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Publication numberUS2619527 A
Publication typeGrant
Publication dateNov 25, 1952
Filing dateDec 31, 1949
Priority dateDec 31, 1949
Publication numberUS 2619527 A, US 2619527A, US-A-2619527, US2619527 A, US2619527A
InventorsEdmund Gray Richard
Original AssigneeInt Standard Electric Corp
Export CitationBiBTeX, EndNote, RefMan
External Links: USPTO, USPTO Assignment, Espacenet
Airport wind indicating and warning system
US 2619527 A
Abstract  available in
Previous page
Next page
Claims  available in
Description  (OCR text may contain errors)

Nov. 25, 1952 GRAY 2,619,527



ATTORNEY Patented Nov. 25, 1952 AIRPORT WIND INDICATING AN D WARNING SYSTEM Richard Edmund Gray, New York, N..Y., assignor to International Standard Electric Corporation, New York, N. Y., a corporation of Delaware- Application December 31, 1949, Serial No. 136,356

'7 Claims- This invention relates to airport wind-indicating and warning systems and more particularly to systems for providing warning or indications of dangerous cross wind conditions on the landing runway.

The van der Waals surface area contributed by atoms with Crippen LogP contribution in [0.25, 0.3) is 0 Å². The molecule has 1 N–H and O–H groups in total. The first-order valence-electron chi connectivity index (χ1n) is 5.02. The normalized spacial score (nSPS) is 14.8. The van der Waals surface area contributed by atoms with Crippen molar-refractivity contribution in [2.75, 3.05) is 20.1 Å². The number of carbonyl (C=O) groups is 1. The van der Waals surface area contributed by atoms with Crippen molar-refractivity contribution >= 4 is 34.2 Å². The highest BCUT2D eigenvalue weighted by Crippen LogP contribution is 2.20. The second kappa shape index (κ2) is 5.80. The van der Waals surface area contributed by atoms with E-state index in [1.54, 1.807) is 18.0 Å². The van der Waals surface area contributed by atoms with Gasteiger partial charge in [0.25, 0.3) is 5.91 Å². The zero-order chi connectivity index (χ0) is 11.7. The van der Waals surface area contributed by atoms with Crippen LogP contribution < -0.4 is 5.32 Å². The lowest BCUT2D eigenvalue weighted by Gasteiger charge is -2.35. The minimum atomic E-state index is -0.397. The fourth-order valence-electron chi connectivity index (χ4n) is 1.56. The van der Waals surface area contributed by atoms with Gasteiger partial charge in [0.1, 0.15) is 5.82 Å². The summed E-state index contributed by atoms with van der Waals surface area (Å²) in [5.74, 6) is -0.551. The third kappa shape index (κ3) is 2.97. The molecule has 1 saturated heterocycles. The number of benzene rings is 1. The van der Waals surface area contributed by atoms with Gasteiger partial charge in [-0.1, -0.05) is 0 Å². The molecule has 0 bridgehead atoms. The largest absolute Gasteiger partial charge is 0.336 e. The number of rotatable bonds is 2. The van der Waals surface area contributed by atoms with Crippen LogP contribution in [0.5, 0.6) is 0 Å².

In landing aircraft at airports it. is necessary to consider wind conditions so that the safest of the available runways for landing may be utilised I by the craft. In general there is usually one runway at any airport which is longer than the others and is the most desirable for use particularly for larger aircraft. However, when. the wind is from such a direction and of such strength that a dangerous cross wind component exists at this runway one of the others must be used. or if all of them are dangerous none can be used.